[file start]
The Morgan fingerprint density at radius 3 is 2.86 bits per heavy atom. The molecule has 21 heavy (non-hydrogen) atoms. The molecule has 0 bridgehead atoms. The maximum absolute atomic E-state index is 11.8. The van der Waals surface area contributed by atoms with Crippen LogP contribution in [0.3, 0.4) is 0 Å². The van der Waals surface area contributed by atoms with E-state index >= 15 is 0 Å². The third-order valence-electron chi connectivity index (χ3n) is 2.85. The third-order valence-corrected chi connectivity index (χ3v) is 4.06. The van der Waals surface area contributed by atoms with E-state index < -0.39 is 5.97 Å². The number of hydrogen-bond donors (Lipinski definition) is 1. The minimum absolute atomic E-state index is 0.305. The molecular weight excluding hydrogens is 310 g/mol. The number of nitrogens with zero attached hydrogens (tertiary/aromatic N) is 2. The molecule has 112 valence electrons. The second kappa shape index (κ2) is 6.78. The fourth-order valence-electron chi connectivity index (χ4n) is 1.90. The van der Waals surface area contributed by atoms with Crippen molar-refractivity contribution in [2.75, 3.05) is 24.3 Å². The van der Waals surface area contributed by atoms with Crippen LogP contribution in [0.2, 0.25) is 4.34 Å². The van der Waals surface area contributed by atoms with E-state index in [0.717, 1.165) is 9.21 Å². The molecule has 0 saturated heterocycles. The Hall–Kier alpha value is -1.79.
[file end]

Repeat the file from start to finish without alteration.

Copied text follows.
The Morgan fingerprint density at radius 3 is 2.86 bits per heavy atom. The molecule has 21 heavy (non-hydrogen) atoms. The molecule has 0 bridgehead atoms. The maximum absolute atomic E-state index is 11.8. The van der Waals surface area contributed by atoms with Crippen LogP contribution in [0.3, 0.4) is 0 Å². The van der Waals surface area contributed by atoms with E-state index >= 15 is 0 Å². The third-order valence-electron chi connectivity index (χ3n) is 2.85. The third-order valence-corrected chi connectivity index (χ3v) is 4.06. The van der Waals surface area contributed by atoms with E-state index < -0.39 is 5.97 Å². The number of hydrogen-bond donors (Lipinski definition) is 1. The minimum absolute atomic E-state index is 0.305. The molecular weight excluding hydrogens is 310 g/mol. The number of nitrogens with zero attached hydrogens (tertiary/aromatic N) is 2. The molecule has 112 valence electrons. The second kappa shape index (κ2) is 6.78. The fourth-order valence-electron chi connectivity index (χ4n) is 1.90. The van der Waals surface area contributed by atoms with Crippen molar-refractivity contribution in [2.75, 3.05) is 24.3 Å². The van der Waals surface area contributed by atoms with Crippen LogP contribution in [0.2, 0.25) is 4.34 Å². The van der Waals surface area contributed by atoms with E-state index in [0.717, 1.165) is 9.21 Å². The molecule has 0 saturated heterocycles. The Hall–Kier alpha value is -1.79.